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Public Health Rep. 2013 May-Jun;128(3):221-30.

Correlation between aerial insecticide spraying to interrupt west nile virus transmission and emergency department visits in Sacramento County, California.

Author information

1
University of California, Davis, Division of General Medicine, Sacramento, CA 95817, USA. estella.geraghty@ucdmc.ucdavis.edu

Abstract

OBJECTIVES:

Insecticides reduce vector-borne pathogen transmission but also pose health risks. In August 2005, Sacramento County, California, underwent emergency aerial ultralow-volume (ULV) application of pyrethrin insecticide to reduce the population of West Nile virus (WNV)-infected mosquitoes and thereby interrupt enzootic and tangential transmission. We assessed the association between aerially applied pyrethrin insecticide and patterns of emergency department (ED) visit diagnoses.

METHODS:

We used geographic information systems software to determine ZIP Code-level exposure to pyrethrin. We used logistic regression models to examine the relationship between exposure status and three-digit International Classification of Diseases, Ninth Edition, Clinical Modification (ICD-9-CM) codes (785 in total) for all ED visits (n=253,648) within Sacramento County in 2005 and for specific diagnostic clusters (e.g., respiratory, gastrointestinal, skin, eye, and neurologic). All models were adjusted for age, gender, race/ethnicity (individual level), median income, ozone, and temperature (ZIP Code level).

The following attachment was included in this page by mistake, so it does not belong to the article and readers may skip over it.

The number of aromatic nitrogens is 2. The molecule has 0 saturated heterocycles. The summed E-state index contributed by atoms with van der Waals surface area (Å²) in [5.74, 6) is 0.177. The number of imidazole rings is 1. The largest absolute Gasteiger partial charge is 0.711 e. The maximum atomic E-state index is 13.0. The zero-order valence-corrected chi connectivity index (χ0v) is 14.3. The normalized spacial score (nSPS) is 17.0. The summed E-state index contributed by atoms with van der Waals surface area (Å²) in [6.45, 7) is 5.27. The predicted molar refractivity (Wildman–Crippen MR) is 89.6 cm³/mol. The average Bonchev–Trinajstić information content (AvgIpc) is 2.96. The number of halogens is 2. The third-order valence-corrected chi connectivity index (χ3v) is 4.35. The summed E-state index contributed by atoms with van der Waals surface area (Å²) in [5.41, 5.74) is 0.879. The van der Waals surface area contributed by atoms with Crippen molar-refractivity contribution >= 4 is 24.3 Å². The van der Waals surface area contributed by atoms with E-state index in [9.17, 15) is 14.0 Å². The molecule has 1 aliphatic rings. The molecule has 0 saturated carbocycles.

RESULTS:

Exposure to aerially applied insecticide was not associated with clusters of respiratory, gastrointestinal, skin, eye, and neurologic complaints in adjusted models but was inversely associated with ICD-9-CM code 799 ("other ill-defined morbidity and mortality"), with adjusted odds ratios (AORs) ranging from 0.31 to 0.36 for 0-3 lag days (95% confidence interval 0.17, 0.68). Spraying was also directly associated with ICD-9-CM code 553 ("other abdominal hernia"), with AORs ranging from 2.34 to 2.96 for 2-3 lag days.

CONCLUSIONS:

The observed significant ICD-9-CM code associations likely represented chance findings. Aerial ULV pyrethrin applications were not associated with ED visits for specific diagnoses or clusters of diagnoses.

PMID:
23633737
PMCID:
PMC3610074
DOI:
10.1177/003335491312800312
[Indexed for MEDLINE]
Free PMC Article
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